Tourette syndrome is a complex neurodevelopmental disorder characterized by motor and vocal tics beginning in childhood.
It is part of a larger spectrum of tic disorders, ranging from mild transient tics to debilitating complex tics with behavioral issues and self-injurious behaviors.
The etiology remains unclear, but the condition is familial in most cases.
Diagnosis is based on clinical history. There is no identifiable biological marker.
The course can vary greatly among individuals, but prognosis is often promising. The majority of patients show improvement of their tics by late adolescence or young adulthood.
The standard of care is symptomatic medical and behavioral management. A crucial part of management includes patient, family, teacher, and peer education.
Tourette syndrome (TS) is a childhood-onset neurodevelopmental disorder characterized by motor and vocal tics and often accompanied by psychiatric disorders, such as obsessive-compulsive disorder (OCD) and attention-deficit hyperactivity disorder (ADHD), among others.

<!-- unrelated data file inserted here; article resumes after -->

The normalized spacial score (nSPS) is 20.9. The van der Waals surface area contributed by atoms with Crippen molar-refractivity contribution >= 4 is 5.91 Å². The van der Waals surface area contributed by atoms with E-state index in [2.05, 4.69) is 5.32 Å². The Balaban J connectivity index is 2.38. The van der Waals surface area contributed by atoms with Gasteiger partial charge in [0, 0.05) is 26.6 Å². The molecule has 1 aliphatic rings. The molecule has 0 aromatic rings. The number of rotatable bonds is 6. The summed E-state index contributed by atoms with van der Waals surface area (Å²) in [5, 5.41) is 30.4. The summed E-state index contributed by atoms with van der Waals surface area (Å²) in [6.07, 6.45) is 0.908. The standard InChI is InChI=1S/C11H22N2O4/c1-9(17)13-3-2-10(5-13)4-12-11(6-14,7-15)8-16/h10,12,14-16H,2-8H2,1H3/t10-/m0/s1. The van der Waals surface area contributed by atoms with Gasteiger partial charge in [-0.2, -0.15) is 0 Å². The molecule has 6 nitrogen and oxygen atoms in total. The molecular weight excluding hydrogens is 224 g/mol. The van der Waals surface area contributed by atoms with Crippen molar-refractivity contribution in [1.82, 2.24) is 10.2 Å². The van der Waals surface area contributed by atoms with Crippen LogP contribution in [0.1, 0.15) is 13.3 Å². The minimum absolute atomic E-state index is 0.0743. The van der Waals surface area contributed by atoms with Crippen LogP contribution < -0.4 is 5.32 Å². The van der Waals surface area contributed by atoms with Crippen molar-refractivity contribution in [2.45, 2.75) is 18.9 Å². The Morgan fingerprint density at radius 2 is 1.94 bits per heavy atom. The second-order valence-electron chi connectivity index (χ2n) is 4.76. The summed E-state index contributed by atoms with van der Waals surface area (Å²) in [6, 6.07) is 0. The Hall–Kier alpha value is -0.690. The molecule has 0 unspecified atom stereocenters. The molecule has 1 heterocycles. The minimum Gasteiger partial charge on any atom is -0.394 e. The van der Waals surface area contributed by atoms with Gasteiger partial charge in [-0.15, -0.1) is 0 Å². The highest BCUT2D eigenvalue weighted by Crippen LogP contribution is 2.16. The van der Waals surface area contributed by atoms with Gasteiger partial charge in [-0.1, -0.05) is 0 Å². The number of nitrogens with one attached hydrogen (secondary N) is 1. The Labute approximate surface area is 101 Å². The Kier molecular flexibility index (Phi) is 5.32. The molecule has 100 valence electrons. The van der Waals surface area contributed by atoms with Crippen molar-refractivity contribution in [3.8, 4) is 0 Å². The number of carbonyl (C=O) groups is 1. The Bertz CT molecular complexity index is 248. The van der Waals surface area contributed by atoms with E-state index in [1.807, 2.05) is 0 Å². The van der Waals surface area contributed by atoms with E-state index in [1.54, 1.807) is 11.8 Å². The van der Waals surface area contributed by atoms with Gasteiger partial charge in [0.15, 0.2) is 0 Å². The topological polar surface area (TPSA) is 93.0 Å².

History and exam
Key diagnostic factors
- male sex and early childhood onset
- positive past psychiatric history
- positive family history
- abnormal movements
- vocal sounds
- premonitory sensation or urge
- otherwise normal neurological exam
Other diagnostic factors
- improvement of symptoms when focused on other tasks
- worsening of symptoms under stress
- ritualistic behaviors
- male sex
- age 3 to 8 years
- family history of TS or tics
- history of OCD or ADHD
- family history of OCD or ADHD
- maternal prenatal smoking
- first trimester maternal stress and severe nausea/vomiting
- low birth weight
1st investigations to order
- clinical diagnosis
Investigations to consider
- brain MRI
- premonitory urge for tics scale (PUTS)
without ADHD or OCD
- Provisional tic disorder
- Persistent (chronic) motor or vocal tic disorder
- Practice guideline recommendations summary: the treatment of tics in people with Tourette syndrome and chronic tic disorders
- Canadian guidelines for the evidence-based treatment of tic disorders: pharmacotherapy
Obsessive-compulsive disorderMore Patient leaflets
- Log in or subscribe to access all of BMJ Best Practice
Use of this content is subject to our disclaimer